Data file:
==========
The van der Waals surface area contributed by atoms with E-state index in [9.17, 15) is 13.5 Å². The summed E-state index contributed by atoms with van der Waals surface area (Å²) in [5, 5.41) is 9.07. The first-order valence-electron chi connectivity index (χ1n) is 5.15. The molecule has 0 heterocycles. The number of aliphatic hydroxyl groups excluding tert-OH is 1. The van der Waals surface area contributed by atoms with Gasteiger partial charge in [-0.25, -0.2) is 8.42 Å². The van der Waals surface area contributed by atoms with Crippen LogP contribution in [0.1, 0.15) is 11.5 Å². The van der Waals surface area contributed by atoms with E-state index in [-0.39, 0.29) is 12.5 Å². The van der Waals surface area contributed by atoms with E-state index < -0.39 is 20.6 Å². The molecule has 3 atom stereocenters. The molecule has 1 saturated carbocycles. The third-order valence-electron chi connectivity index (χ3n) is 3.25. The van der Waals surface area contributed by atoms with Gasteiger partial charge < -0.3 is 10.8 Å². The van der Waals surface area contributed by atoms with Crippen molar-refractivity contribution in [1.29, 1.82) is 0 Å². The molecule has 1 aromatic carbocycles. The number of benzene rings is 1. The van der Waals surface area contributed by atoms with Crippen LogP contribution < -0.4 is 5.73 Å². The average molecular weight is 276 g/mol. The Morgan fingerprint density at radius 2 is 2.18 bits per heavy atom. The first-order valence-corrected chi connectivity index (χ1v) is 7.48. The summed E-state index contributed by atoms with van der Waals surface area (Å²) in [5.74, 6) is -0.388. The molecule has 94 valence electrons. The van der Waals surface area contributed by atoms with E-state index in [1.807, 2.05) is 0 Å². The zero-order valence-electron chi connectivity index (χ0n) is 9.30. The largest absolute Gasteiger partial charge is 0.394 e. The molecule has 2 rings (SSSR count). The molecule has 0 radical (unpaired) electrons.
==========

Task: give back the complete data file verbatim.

The van der Waals surface area contributed by atoms with E-state index in [9.17, 15) is 13.5 Å². The summed E-state index contributed by atoms with van der Waals surface area (Å²) in [5, 5.41) is 9.07. The first-order valence-electron chi connectivity index (χ1n) is 5.15. The molecule has 0 heterocycles. The number of aliphatic hydroxyl groups excluding tert-OH is 1. The van der Waals surface area contributed by atoms with Gasteiger partial charge in [-0.25, -0.2) is 8.42 Å². The van der Waals surface area contributed by atoms with Crippen LogP contribution in [0.1, 0.15) is 11.5 Å². The van der Waals surface area contributed by atoms with E-state index in [-0.39, 0.29) is 12.5 Å². The van der Waals surface area contributed by atoms with E-state index < -0.39 is 20.6 Å². The molecule has 3 atom stereocenters. The molecule has 1 saturated carbocycles. The third-order valence-electron chi connectivity index (χ3n) is 3.25. The van der Waals surface area contributed by atoms with Gasteiger partial charge < -0.3 is 10.8 Å². The van der Waals surface area contributed by atoms with Crippen molar-refractivity contribution in [1.29, 1.82) is 0 Å². The molecule has 1 aromatic carbocycles. The number of benzene rings is 1. The van der Waals surface area contributed by atoms with Crippen LogP contribution < -0.4 is 5.73 Å². The average molecular weight is 276 g/mol. The Morgan fingerprint density at radius 2 is 2.18 bits per heavy atom. The first-order valence-corrected chi connectivity index (χ1v) is 7.48. The summed E-state index contributed by atoms with van der Waals surface area (Å²) in [5.74, 6) is -0.388. The molecule has 94 valence electrons. The van der Waals surface area contributed by atoms with E-state index in [1.807, 2.05) is 0 Å². The zero-order valence-electron chi connectivity index (χ0n) is 9.30. The largest absolute Gasteiger partial charge is 0.394 e. The molecule has 2 rings (SSSR count). The molecule has 0 radical (unpaired) electrons.